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Saint Mary’s alumna seeks career in puppetry

| Tuesday, September 12, 2017

Though a Saint Mary’s education stresses the importance of never leaving anyone hanging, 2017 alumna Gnoli Raynor hopes to pull some strings in her dream profession of puppetry.

Her parents began their careers as traveling puppeteers before she was born, she said in an email.

“I spent my entire childhood immersed in the art of puppetry,” Raynor said. “I began helping my mom build puppets when I was 15 and started performing a solo tour when I was 18.”

Raynor said she is currently pursuing her passion by studying at the University of North Carolina School of the Arts (UNCSA), where she will earn a Master of Fine Arts in wig and makeup design with a concentration in puppetry and prosthetics. Though the trade has been prominent in her life for years now, Raynor said she was not certain she wanted to follow in her parents’ footsteps until her comprehensive Saint Mary’s theatre classes helped her discover her love for hair and makeup.

“The theatre program at [Saint Mary’s] promotes a liberal arts education — even in theatre — meaning as an undergrad, I had to try every different aspect of theatre,” Raynor said. “I think that really helped me find what part of theatre I was most passionate about.”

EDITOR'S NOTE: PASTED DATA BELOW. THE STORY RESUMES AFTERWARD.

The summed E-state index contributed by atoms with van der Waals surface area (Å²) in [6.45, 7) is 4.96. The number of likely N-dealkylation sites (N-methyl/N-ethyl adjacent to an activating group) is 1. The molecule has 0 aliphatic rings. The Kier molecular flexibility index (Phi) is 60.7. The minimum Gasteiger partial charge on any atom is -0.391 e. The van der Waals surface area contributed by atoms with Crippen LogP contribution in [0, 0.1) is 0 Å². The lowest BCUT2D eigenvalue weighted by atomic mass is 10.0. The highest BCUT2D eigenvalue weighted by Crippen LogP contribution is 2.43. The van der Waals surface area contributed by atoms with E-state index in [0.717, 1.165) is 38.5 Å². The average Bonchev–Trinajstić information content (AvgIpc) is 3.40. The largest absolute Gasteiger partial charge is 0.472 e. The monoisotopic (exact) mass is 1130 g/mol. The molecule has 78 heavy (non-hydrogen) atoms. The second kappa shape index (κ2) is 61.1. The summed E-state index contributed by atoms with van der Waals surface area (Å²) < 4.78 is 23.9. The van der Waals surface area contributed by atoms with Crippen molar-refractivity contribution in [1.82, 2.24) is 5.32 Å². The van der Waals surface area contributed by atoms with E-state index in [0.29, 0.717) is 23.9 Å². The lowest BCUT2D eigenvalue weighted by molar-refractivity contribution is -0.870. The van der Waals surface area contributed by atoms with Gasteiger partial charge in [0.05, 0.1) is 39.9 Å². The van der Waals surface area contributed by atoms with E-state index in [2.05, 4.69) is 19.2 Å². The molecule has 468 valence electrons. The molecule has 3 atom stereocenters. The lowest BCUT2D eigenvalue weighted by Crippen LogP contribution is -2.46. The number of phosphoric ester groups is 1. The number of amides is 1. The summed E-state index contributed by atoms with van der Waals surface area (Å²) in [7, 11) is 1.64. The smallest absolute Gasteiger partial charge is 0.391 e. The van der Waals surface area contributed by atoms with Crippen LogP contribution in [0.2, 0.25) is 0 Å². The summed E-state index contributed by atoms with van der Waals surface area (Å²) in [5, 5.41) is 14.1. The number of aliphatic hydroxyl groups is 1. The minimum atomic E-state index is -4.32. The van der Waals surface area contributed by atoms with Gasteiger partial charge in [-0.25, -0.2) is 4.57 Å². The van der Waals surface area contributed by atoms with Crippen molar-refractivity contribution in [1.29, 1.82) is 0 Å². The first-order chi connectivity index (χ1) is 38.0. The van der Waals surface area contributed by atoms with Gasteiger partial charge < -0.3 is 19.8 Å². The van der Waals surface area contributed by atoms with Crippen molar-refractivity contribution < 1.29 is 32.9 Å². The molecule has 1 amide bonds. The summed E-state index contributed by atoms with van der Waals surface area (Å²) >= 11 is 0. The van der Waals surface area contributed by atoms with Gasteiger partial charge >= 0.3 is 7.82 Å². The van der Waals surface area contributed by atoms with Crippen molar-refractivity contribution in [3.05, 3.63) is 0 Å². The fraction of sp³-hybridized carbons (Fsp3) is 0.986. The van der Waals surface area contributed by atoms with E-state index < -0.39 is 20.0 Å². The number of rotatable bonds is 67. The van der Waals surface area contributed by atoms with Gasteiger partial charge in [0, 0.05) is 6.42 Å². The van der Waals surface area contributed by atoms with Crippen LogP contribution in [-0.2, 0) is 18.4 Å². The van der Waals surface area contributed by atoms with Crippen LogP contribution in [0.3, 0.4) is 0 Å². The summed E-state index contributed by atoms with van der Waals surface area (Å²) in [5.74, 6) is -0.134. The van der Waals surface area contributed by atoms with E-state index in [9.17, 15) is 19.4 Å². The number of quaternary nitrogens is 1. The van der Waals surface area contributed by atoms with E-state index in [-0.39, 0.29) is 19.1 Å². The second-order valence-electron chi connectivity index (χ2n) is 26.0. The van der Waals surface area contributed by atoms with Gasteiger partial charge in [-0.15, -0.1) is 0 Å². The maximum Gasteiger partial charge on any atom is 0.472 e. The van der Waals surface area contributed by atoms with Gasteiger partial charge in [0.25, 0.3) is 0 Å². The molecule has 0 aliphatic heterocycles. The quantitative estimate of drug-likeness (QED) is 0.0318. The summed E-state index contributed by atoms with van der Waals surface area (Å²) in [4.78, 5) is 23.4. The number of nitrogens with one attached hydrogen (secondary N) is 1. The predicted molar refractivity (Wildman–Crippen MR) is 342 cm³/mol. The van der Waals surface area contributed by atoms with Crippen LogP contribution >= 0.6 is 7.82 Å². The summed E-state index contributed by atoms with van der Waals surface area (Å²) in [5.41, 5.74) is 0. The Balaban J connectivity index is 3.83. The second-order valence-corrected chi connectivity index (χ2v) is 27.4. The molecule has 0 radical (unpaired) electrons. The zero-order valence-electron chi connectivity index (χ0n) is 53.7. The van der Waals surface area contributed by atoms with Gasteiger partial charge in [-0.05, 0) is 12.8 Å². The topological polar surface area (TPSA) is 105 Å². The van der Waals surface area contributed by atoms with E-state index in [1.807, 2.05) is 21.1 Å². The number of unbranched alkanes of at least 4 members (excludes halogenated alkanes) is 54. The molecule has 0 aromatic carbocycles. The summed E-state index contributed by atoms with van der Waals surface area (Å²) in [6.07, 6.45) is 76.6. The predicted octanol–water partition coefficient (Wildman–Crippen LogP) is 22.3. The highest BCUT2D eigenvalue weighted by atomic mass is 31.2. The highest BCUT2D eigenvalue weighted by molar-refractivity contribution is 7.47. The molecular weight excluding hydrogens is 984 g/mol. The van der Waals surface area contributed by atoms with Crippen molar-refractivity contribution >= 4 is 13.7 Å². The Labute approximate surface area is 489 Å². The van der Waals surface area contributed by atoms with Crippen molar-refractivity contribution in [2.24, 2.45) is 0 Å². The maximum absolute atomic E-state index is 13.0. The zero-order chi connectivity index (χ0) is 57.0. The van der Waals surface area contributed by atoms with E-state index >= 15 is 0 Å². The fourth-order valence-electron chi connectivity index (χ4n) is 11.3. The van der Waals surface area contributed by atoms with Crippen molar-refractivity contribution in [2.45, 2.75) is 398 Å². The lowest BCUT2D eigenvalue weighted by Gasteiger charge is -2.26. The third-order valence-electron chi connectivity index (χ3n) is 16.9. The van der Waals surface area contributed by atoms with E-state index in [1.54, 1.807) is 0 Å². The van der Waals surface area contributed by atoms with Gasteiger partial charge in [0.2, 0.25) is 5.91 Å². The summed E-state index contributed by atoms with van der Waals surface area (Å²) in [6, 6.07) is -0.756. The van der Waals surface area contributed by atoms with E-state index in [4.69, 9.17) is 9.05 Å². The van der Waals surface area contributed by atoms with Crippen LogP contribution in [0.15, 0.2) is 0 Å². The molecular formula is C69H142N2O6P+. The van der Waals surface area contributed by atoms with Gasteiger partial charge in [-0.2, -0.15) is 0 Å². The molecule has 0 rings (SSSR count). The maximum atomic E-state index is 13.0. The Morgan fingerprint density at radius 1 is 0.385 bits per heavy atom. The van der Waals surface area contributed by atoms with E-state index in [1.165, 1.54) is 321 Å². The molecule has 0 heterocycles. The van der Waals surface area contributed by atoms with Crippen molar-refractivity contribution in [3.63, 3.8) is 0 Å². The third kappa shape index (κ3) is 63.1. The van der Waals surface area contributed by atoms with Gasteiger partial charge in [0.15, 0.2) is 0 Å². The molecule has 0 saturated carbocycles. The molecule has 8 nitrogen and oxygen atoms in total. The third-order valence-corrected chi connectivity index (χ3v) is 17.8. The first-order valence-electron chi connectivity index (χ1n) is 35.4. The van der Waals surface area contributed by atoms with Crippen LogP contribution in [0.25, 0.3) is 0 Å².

Raynor said her first semester at UNCSA has focused on wig preparation, styling and the construction of prosthetics.

“I am fully immersed in arts and theatre in this program, and it continues to blow my mind every day,” she said.

The conservatory education Raynor is receiving at UNCSA entails eight to 12 hours of class a day and instruction from professors who are either active in the professional theatre realm or have more than 10 years of experience in the field.

“One of my wig professors served in the wig department for ‘Saturday Night Live,’ eventually winning an Emmy for it before coming back to teach,” Raynor said. “My drawing professor was the assistant costume designer on the original production of ‘Wicked’ on Broadway and was the head of costuming for the West End production of ‘Wicked.’”

Raynor said she aspires to reach the level of success some of her professors have achieved.

“Eventually, I would like to design wigs or makeup or prosthetics or puppets for professional theatre or film and television,” Raynor said. “There are a lot more puppets in the film industry than anyone realizes because they are often utilized for special effects. For example, puppets were used to create the effect of the witches flying in the movie ‘Hocus Pocus.’”

Her passion for makeup, puppets and wigs stems from more than a familial connection. Raynor’s self-proclaimed obsession with the human condition inspired her to pursue her graduate school education.

“I think that the way we present ourselves to other people … shows so much of who we are as people,” Raynor said. “The work that I do allows me to convey who a character is through creating [his or her] visual appearance. I get to make that character come to life visually and express the human condition to audiences every night of the week. It’s truly the most amazing job I could have.”

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